Mission magazine banner
smart medicine

Smart Medicine

October 2002

by Amanda Gallagher

If you had your television set on for at least 15 minutes in 1991 you saw it: a U.S. Air Force smart bomb racing down a narrow Iraqi elevator shaft and exploding with the cleanest precision. The target looked impossibly small – the hit was impossibly perfect. The maneuver was a classic example of how smart bomb technology worked.

Now Health Science Center doctors have upped the ante and shrunk the bullís-eye. A team of radiologists, pharmacologists and scientists is creating nanomolecular "smart bombs" – tiny capsules of medicine designed to seek and destroy diseases in the human body.

"This is a new way of delivering drugs and radiation therapy that is more effective than regular medicine because it goes directly to the disease site," said William T. Phillips, M.D., a professor in the department of radiology.

Dr. Phillips, along with Beth A. Goins, Ph.D., associate professor, radiology, are pioneers on an exploding frontier called bionanoscience. Simply put, they are manipulating the molecules on tiny capsules of medicine. Their work effectively answers the age-old question "how does the medicine know where to go?"

The capsules are made from organic lipids, or fats. "The lipids are derived from soybeans. They mimic what is already in our bodies," Dr. Phillips said. "We dry the fats and when we add water, they spontaneously form little bubbles, or lipid spheres. We encapsulate medicine in these spheres."

Donít be fooled ndash; these capsules donít look like the stuff that holds together your Tylenolģ. They are 100 to 200 nanometers in size, which is slightly larger than a molecule, but still too small to see under an ordinary microscope.

Liposome therapy is already a big business, bringing in more than $400 million a year. But it is the way Health Science Center scientists have altered the lipid spheres that will make a tremendous impact on the way we track, treat and cure disease.

Health Science Center researchers have created nanomolecular lipid spheres, minuscule capsules of medicine programmed to zero in on the lymph nodes.

Researchers coat the lipid spheres with biotin, a naturally occurring vitamin cofactor. Researchers also inject a molecule called avidin. Avidin is attracted to biotin; the two molecules join together and cluster as they pass through the lymph nodes.

Making Medicine Smart
"The liposome therapies currently on the market are basically carrier systems for drugs that would be toxic if they werenít encapsulated," Dr. Goins said. "We altered the liposomes to develop the first method of lymph node targeting."

In other words, Health Science Center researchers are able to program the liposomes to go directly to the lymph nodes – a key region in the spread of cancer and infectious diseases such as anthrax, tuberculosis and HIV.

"In typical drug delivery, less than 1 percent of the medicine releases in the area it needs to deliver the therapy. The rest goes through the kidney and the liver and could be potentially toxic," Dr. Phillips said. "This is a way for us to target and control the therapy with less toxicity to the rest of the system."

The Health Science Center team has a patent pending on the method, which is still in the experimental phase. But it is only one way to employ this incredibly "smart" medicine.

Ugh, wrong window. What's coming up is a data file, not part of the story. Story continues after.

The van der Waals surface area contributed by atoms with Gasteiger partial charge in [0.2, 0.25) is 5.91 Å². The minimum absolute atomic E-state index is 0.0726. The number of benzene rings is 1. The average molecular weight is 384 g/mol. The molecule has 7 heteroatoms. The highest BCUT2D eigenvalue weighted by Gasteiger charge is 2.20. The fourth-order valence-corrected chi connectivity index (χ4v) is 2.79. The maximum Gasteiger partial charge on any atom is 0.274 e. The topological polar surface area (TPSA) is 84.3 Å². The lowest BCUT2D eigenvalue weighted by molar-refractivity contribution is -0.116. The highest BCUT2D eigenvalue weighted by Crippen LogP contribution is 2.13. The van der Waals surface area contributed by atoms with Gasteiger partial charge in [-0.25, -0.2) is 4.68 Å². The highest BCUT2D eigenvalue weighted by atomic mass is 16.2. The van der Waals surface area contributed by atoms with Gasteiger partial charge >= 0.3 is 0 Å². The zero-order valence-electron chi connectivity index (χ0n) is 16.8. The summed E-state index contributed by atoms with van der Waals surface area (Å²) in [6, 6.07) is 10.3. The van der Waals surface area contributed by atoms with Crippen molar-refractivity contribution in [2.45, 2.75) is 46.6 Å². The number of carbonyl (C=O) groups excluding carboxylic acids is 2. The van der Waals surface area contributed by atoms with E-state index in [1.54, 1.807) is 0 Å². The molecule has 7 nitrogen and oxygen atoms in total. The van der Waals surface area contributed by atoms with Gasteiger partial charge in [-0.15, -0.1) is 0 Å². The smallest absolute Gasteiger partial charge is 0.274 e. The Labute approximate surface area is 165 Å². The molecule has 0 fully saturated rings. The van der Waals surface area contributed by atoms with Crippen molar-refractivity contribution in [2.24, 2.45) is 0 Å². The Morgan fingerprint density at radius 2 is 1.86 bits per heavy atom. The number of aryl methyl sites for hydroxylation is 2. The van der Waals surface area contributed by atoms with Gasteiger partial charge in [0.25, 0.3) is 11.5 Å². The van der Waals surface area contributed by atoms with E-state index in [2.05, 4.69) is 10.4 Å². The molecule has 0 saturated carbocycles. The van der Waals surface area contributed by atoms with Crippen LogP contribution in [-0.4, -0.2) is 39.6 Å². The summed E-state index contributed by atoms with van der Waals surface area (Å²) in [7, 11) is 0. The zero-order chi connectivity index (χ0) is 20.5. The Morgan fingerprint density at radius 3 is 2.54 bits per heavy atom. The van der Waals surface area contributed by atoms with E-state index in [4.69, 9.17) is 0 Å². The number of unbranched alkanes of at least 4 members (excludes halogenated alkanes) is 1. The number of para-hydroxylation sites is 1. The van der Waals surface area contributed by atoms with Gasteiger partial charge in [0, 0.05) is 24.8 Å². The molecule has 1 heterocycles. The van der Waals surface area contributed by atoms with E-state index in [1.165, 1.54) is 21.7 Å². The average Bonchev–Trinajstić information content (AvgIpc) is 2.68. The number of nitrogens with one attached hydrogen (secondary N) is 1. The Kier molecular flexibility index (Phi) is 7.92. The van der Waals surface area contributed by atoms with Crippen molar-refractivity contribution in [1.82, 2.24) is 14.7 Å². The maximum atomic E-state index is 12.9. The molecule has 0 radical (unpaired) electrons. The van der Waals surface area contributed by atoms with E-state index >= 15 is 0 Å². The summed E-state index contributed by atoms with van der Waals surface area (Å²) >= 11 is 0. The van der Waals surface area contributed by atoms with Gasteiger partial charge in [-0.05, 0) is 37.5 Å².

Dr. Goins set an industry standard for labeling the liposomes with a substance called technetium-99m. Dr. Goins used it to prove liposomes were congregating in areas of inflammation. The discovery could change the way doctors pinpoint disease.

"Many times a physician knows a patient has an infection but doesnít know exactly where it is in the body," Dr. Goins said. "The patient could be injected with the radiolabeled liposomes and imaged to see if an infection is present and where it is located."

Dr. Phillips, along with radiological sciences graduate students Luis Medina and Ande Bao, are using imaging to see how liposome delivery systems work. "If we can prove through imaging that the liposomes are going to a certain place, then we can discover new ways of delivering a drug," Dr. Phillips said. Their work is funded in part by a grant from the San Antonio Area Foundation.

Further down the road, scientists could customize the lipid spheres for each patient. "We are interested in designing modular systems in which the drugs are encapsulated and each component is prepared separately and attached when needed," Dr. Goins said. "This potentially could provide patients with individualized treatment, customized to their specific disease."

It doesnít end there. Dr. Phillips is collaborating with other Health Science Center researchers to develop treatments for head and neck cancers. He says someday doctors will be able to use the "smart technology" to blast out any ailment. "There isnít a drug you couldnít use with a liposome," Dr. Phillips said. "We can encapsulate antibiotics, anti-inflammatories, even local anesthetics. Someday you could use it to treat arthritis in your knee, for example."

It is almost a fantasy technology – too small to see and almost too overwhelming to comprehend. But it may eventually turn our bodies into healthy utopias, where "smart bombs" wipe out cruel diseases and take few casualties along the way.

Related Stories

Liquid Life


More stories:

Read current stories



Previous Issues

Current Issue (PDF)


Email us

HSC News

Make a Gift

University Home

UT Health Science Center
7703 Floyd Curl Dr.
San Antonio, Texas

© 2002 - 2015 UTHSCSA
Office of Communications
All rights reserved.

Links provided from UTHSCSA pages to other websites do not constitute or imply an endorsement of those sites, their content, or products and services associated with those sites.

Updated 12/11/14